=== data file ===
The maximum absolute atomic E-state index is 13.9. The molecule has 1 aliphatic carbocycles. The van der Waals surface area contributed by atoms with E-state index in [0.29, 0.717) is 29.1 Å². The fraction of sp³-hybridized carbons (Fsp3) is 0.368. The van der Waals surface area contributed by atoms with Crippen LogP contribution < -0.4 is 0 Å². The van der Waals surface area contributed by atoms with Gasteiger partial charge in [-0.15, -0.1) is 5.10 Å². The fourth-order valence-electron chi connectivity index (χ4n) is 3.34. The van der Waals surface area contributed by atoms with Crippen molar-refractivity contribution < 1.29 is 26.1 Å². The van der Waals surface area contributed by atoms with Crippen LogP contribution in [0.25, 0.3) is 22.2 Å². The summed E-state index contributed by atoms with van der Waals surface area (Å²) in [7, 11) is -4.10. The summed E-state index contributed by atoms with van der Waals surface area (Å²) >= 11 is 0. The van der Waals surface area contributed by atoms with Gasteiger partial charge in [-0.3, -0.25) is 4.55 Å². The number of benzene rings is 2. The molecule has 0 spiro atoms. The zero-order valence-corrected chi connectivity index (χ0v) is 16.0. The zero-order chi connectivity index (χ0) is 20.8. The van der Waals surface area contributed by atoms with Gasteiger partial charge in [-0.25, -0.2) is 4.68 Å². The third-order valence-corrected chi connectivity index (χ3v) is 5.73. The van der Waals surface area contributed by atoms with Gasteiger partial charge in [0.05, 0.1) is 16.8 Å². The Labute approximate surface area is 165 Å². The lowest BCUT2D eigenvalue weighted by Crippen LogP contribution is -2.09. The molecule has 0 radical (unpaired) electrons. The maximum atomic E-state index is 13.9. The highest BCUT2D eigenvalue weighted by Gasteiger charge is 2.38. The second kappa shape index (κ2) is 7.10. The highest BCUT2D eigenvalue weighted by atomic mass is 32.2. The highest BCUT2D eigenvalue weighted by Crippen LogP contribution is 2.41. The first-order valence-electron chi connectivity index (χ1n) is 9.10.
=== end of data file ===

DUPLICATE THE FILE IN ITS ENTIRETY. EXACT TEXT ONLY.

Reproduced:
The maximum absolute atomic E-state index is 13.9. The molecule has 1 aliphatic carbocycles. The van der Waals surface area contributed by atoms with E-state index in [0.29, 0.717) is 29.1 Å². The fraction of sp³-hybridized carbons (Fsp3) is 0.368. The van der Waals surface area contributed by atoms with Crippen LogP contribution < -0.4 is 0 Å². The van der Waals surface area contributed by atoms with Gasteiger partial charge in [-0.15, -0.1) is 5.10 Å². The fourth-order valence-electron chi connectivity index (χ4n) is 3.34. The van der Waals surface area contributed by atoms with Crippen molar-refractivity contribution < 1.29 is 26.1 Å². The van der Waals surface area contributed by atoms with Crippen LogP contribution in [0.25, 0.3) is 22.2 Å². The summed E-state index contributed by atoms with van der Waals surface area (Å²) in [7, 11) is -4.10. The summed E-state index contributed by atoms with van der Waals surface area (Å²) >= 11 is 0. The van der Waals surface area contributed by atoms with Gasteiger partial charge in [-0.3, -0.25) is 4.55 Å². The number of benzene rings is 2. The molecule has 0 spiro atoms. The zero-order valence-corrected chi connectivity index (χ0v) is 16.0. The zero-order chi connectivity index (χ0) is 20.8. The van der Waals surface area contributed by atoms with Gasteiger partial charge in [-0.25, -0.2) is 4.68 Å². The third-order valence-corrected chi connectivity index (χ3v) is 5.73. The van der Waals surface area contributed by atoms with Gasteiger partial charge in [0.05, 0.1) is 16.8 Å². The Labute approximate surface area is 165 Å². The lowest BCUT2D eigenvalue weighted by Crippen LogP contribution is -2.09. The molecule has 0 radical (unpaired) electrons. The maximum atomic E-state index is 13.9. The highest BCUT2D eigenvalue weighted by Gasteiger charge is 2.38. The second kappa shape index (κ2) is 7.10. The highest BCUT2D eigenvalue weighted by atomic mass is 32.2. The highest BCUT2D eigenvalue weighted by Crippen LogP contribution is 2.41. The first-order valence-electron chi connectivity index (χ1n) is 9.10.